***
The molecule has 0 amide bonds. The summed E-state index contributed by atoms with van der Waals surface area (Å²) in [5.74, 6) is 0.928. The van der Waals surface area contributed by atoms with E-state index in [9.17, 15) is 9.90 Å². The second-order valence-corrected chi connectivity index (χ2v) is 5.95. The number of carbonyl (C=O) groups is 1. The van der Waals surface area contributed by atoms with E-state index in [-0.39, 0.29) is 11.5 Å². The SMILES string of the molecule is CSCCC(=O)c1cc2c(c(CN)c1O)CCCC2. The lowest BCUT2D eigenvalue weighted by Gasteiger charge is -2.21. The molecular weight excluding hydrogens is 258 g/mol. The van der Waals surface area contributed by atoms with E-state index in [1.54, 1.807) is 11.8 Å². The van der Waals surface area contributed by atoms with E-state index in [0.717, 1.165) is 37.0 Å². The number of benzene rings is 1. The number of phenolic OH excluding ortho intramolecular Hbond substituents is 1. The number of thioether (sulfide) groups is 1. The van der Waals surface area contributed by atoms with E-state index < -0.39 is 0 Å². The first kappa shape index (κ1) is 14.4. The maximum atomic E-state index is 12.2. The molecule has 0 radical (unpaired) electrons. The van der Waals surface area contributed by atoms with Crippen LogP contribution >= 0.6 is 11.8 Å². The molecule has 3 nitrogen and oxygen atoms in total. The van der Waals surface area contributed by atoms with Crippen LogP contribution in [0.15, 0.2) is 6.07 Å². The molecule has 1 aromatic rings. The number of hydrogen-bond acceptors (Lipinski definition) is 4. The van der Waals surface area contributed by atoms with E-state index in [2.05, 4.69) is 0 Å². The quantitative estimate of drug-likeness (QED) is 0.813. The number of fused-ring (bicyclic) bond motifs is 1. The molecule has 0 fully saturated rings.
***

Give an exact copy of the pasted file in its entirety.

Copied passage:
The molecule has 0 amide bonds. The summed E-state index contributed by atoms with van der Waals surface area (Å²) in [5.74, 6) is 0.928. The van der Waals surface area contributed by atoms with E-state index in [9.17, 15) is 9.90 Å². The second-order valence-corrected chi connectivity index (χ2v) is 5.95. The number of carbonyl (C=O) groups is 1. The van der Waals surface area contributed by atoms with E-state index in [-0.39, 0.29) is 11.5 Å². The SMILES string of the molecule is CSCCC(=O)c1cc2c(c(CN)c1O)CCCC2. The lowest BCUT2D eigenvalue weighted by Gasteiger charge is -2.21. The molecular weight excluding hydrogens is 258 g/mol. The van der Waals surface area contributed by atoms with E-state index in [1.54, 1.807) is 11.8 Å². The van der Waals surface area contributed by atoms with E-state index in [0.717, 1.165) is 37.0 Å². The number of benzene rings is 1. The number of phenolic OH excluding ortho intramolecular Hbond substituents is 1. The number of thioether (sulfide) groups is 1. The van der Waals surface area contributed by atoms with E-state index < -0.39 is 0 Å². The first kappa shape index (κ1) is 14.4. The maximum atomic E-state index is 12.2. The molecule has 0 radical (unpaired) electrons. The van der Waals surface area contributed by atoms with Crippen LogP contribution >= 0.6 is 11.8 Å². The molecule has 3 nitrogen and oxygen atoms in total. The van der Waals surface area contributed by atoms with Crippen LogP contribution in [0.15, 0.2) is 6.07 Å². The molecule has 1 aromatic rings. The number of hydrogen-bond acceptors (Lipinski definition) is 4. The van der Waals surface area contributed by atoms with E-state index in [2.05, 4.69) is 0 Å². The quantitative estimate of drug-likeness (QED) is 0.813. The number of fused-ring (bicyclic) bond motifs is 1. The molecule has 0 fully saturated rings.